The 10 Best Cult Comedy Movies of The 21st Century

6. What We Do in the Shadows (2014)

It could be said that Christopher Guest films walked so What We Do in the Shadows could run. However, the mockumentary trend was all but completely over when Shadows helped comedy fans fall in love with it again. The fictional documentary follows a group of vampire roommates as they search for victims, string their familiars along, and adjust to a trouble-causing new friend. The episodic nature and pacing of the film also has the characters trying to get into nightclubs and parties, learning the internet, and encountering clean-mouthed werewolves.

The small budget of just 1.6 million adds to the realistic, almost claustrophobic documentary feeling. It enhances both the comedy and the thrill of the occasional gore and effects. If tasked with describing the style to someone, you could say it’s an interesting cross between The Office and Paranormal Activity. Viewers can relate to the guys while also believing they are still fully deadly vampires. In only six short years since its release, an entire franchise – including TV series and a proposed spin-off sequel – has sprung from the film’s success.


7. Mean Girls (2004)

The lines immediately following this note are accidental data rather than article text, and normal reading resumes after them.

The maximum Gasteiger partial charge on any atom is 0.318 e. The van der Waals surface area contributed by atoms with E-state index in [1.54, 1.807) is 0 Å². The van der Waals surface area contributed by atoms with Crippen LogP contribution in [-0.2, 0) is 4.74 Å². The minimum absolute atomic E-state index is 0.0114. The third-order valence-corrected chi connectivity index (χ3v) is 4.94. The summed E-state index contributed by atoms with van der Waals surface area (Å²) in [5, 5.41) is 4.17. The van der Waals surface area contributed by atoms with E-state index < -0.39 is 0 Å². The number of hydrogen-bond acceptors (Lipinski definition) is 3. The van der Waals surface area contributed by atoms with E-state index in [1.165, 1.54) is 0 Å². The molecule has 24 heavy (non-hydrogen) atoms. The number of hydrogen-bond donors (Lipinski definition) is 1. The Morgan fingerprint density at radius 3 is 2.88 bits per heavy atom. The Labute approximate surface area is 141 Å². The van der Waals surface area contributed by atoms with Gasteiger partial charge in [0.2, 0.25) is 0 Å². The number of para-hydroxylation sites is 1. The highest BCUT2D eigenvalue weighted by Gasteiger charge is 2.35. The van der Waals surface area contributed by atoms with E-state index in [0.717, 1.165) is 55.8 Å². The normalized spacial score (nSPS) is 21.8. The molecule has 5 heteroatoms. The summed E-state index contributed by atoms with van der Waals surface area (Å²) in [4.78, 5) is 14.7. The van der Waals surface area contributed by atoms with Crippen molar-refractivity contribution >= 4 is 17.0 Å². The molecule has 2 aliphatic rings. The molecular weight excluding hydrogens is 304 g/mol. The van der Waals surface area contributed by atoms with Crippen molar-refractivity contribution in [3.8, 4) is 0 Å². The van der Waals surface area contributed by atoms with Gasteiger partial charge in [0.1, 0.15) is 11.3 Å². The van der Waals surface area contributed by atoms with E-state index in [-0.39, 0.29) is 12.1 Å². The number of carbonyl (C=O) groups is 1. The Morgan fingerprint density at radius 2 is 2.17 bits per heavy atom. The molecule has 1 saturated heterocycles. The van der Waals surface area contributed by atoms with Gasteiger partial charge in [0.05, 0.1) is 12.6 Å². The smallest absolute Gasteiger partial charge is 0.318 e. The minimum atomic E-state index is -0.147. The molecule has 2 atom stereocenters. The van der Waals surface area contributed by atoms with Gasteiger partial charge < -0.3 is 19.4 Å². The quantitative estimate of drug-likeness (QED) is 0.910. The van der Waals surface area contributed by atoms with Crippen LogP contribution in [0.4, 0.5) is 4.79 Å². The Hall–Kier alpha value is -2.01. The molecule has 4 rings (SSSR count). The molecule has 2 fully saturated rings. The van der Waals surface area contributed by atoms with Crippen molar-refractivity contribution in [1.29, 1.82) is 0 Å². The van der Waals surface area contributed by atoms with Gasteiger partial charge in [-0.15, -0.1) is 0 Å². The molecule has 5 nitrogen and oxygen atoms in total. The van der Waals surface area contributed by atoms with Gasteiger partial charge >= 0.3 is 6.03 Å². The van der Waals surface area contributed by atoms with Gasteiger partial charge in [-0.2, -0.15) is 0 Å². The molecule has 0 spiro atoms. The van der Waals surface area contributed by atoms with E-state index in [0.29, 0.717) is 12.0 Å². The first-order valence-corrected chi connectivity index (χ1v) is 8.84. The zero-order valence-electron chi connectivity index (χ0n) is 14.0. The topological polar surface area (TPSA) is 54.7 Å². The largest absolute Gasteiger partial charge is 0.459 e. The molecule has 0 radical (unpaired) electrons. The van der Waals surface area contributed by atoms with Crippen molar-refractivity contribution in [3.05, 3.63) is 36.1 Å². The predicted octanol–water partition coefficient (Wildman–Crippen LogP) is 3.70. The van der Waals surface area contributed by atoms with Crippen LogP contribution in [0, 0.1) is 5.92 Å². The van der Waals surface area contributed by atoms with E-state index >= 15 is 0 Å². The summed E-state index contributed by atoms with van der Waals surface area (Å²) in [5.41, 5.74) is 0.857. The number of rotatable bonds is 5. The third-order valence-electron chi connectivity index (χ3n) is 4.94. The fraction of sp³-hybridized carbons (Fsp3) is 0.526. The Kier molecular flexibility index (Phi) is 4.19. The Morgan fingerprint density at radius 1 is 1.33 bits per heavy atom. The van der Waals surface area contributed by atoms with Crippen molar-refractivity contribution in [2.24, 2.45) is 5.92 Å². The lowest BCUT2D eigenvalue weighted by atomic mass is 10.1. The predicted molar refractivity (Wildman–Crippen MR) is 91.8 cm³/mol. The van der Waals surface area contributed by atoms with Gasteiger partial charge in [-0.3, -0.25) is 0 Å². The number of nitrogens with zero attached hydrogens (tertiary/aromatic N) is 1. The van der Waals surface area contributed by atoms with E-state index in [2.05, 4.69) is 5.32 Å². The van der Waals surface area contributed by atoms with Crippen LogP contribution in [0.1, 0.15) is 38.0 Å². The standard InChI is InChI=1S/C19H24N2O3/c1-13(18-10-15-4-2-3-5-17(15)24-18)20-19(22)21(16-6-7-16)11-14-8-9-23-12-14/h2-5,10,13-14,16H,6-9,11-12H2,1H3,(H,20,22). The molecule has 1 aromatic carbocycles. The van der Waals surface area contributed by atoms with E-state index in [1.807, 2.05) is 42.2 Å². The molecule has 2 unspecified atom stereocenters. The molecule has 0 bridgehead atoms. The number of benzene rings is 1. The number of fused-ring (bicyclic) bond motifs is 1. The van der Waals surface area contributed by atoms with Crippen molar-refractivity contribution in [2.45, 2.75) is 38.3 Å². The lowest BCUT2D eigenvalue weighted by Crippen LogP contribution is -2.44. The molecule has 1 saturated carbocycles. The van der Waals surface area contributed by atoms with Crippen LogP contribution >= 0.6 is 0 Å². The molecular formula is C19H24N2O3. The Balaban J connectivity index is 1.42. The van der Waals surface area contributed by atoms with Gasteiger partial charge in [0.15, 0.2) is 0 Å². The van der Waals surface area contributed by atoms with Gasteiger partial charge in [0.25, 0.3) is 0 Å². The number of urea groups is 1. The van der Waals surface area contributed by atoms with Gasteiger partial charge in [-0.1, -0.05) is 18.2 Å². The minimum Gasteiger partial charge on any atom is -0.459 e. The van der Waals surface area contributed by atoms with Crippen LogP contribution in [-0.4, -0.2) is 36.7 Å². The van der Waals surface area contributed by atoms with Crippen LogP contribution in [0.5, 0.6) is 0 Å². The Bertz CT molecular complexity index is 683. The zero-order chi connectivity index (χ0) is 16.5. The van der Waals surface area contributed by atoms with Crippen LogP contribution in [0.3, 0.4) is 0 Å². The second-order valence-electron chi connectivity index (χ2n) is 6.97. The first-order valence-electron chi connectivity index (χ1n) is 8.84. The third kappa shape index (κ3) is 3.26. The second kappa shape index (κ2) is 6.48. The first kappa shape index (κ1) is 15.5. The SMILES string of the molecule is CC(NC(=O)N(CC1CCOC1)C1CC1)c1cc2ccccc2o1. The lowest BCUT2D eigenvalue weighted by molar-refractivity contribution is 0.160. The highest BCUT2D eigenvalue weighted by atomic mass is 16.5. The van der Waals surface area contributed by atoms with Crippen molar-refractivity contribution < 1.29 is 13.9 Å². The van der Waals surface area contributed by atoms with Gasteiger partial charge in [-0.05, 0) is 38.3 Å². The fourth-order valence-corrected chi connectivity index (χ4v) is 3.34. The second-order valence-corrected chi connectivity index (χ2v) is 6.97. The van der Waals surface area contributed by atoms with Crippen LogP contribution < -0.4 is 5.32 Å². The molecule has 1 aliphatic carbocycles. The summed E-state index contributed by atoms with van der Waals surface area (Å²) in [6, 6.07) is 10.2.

Mean Girls

Combining the power of cult predecessors Heathers and Clueless, Mean Girls was just one of many early-2000s teen movies but became one of the most quoted/memed films on the internet. Based on concepts from the book Queen Bees and Wannabes, it is the tale of a girl raised in Africa who attends high school in the U.S. and is lured into a toxic group of popular girls.

Tina Fey’s biting screenplay, whose thesis is that all cliques of girls are needlessly mean to each other – not just the popular ones, has become like a bible for women of a certain age. The film’s dialogue is picked apart and quoted like a modern-day equivalent of Caddyshack. Offhand lines as indistinct as “It’s October 3rd” and “Four for you, Glen Coco” are staples of the millennial lexicon. While “fetch” did not catch on in the movie, it definitely is ironically used in real life.